had a debilitating effect, if not on the overall concept, at least
    on the nature and scope of trade union freedom.
    Equality before the law, equal protection of the law, and
    non-discrimination are three related concepts. Section 18(1)(a)
    contained the first two concepts. But section 18(1)(h) which
    sought to protect citizens from discrimination in the exercise by
    them of their rights and freedoms, did so only in respect of one
    single right, namely, the right of access, on general terms of
  149. Ibid.
  150. In Re Ratnagopal (1968) 70 N.L.R. 409.
  151. ICCPR, Art.19; ECHR, Art.10; ACHR, Art.13.
  152. Young, James and Webster v. United Kingdom (7601/76,7806/77),
    Report: 3 EHRR 20.
    97
    equality, to the public service. Furthermore, it proscribed
    discrimination only on the grounds of “race, religion, caste or
    sex”, leaving out the sensitive and no less relevant classifications in Sri Lankan society of “language”, “political or other
    opinion”, “national or social origin”, and “birth or other status”,
    all of which were grounds on which discrimination was prohibited
    in the international instruments.’*’ Similarly, section 18(1)(e)
    which presumably sought to give effect to Article 27 of ICCPR
    relating to the rights of ethnic, religious and linguistic
    minorities, recognised the right of a citizen only “to enjoy and
    promote his own culture”, and specifically omitted his right, in
    comnunity with the other members of his group, to use his own
    language. These provisions would have contributed very little to
    reassure the minorities of equal treatment in the new Republic.
    History of language legislation
    The right of a minority community “to use their own language”
    is a fundamental right. Before examining the provisions in the
    1972 Constitution relating to language, it would be useful to
    examine briefly the history of language legislation in Ceylon
    since Independence. The Senanayake Governments of 1948 and 1952
    were committed to the progressive replacement of English with
    Swabasha, i.e. Sinhala and Tamil, but took no tangible action to
    give effect to this commitment. The only practical step was the
    appointment in 1951 of an Official Languages Commission for the
    purpose of determining the procedure to be followed in adopting
    Sinhala and Tamil as official languages. This apparent apathy
    on the part of the Government soon gave rise to a suspicion that
    the English-educated Sinhalese, who held the positions of power,
    were quite content to let the status quo remain. The movement
    for Swabasha received an impetus with the resignation of S.W.R.D.
    Bandaranaike from the Cabinet in July 1951. The immediate cause
    for his resignation had been a resolution of the Sinhala Maha Sabha,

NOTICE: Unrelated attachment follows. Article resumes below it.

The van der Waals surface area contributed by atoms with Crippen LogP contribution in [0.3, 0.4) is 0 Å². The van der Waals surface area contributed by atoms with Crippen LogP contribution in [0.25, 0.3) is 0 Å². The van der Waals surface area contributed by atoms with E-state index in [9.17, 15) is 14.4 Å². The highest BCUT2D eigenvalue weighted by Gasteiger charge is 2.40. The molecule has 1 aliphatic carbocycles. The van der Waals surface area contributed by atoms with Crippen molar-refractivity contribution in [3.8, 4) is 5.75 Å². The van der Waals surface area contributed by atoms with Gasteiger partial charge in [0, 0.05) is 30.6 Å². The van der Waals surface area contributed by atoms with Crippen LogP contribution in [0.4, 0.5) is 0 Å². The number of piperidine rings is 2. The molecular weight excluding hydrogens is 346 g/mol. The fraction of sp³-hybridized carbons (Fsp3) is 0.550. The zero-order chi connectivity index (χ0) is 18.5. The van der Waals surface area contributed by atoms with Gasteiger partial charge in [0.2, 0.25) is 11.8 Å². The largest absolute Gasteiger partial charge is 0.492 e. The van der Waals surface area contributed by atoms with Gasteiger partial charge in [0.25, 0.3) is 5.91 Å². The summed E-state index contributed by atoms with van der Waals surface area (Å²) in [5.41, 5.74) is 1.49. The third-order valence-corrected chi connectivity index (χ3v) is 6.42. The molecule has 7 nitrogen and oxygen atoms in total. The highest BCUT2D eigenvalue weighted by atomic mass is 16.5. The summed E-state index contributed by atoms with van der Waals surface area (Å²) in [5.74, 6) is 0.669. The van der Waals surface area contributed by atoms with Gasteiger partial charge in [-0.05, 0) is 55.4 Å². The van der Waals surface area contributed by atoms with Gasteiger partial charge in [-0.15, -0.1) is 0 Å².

which he then led, changing the Government with procrastination and
    delay on the language question. In September 1951, the Sri Lanka
    Freedom Party which he founded announced that:
    It is most essential that Sinhalese and Tamil be adopted
    as official languages immediately so that the people of
  153. ICCPR, Arts.2(1), 26; ECHR, Art.14; ACHR, Art.l.
    98
    this country may cease to be aliens in their own
    land; so that an end may be put to the inequity
    of condemning those educated in Sinhalese and Tamil
    to occupy the lowliest walks of life.-*-
    The Swabasha movement in its first phase was clearly a protest
    against the privileges maintained by the small and exclusive
    English-educated elite and the dearth of opportunities available
    to the Swabasha-educated. It was essentially a class, rather than
    a communal, issue. The Swabasha movement was also chiefly a
    Sinhalese movement since the Tamils, who had received a good
    grounding in the English language in the Christian missionary
    schools in the north, had no compelling reason to wish a change
    from that language.
    In 1953, in a rider attached to the final report of the
    Official Languages Commission, chairman Sir Arthur Wijewardene
    expressed the view that:
    The replacement of English by Swabasha would have
    been very much easier if instead of two Swabasha
    languages as Official Languages one alone had been
    accepted. 2
    In the next year, Wijewardene as chairman of the Commission on
    Higher Education in the National Languages, in a rider to a report
    of that commission, warned of grave disadvantages faced by Sinhalese students because few educational materials existed in Sinhalese, while materials in Tamil were available from South India.
    He concluded:
    Of course, this difficulty will not arise, if there
    is only one official language. 3
    Wijewardene, who was a retired chief justice, was clearly stepping
    outside his terms of reference to give quasi-official expression
    to a view rapidly gaining ground among the Sinhalese that the
    size of the Tamil minority was not sufficient to justify equal
    treatment for the Tamil language.^ Having regard to the fact
    that both in the civil service and in the judicial service, there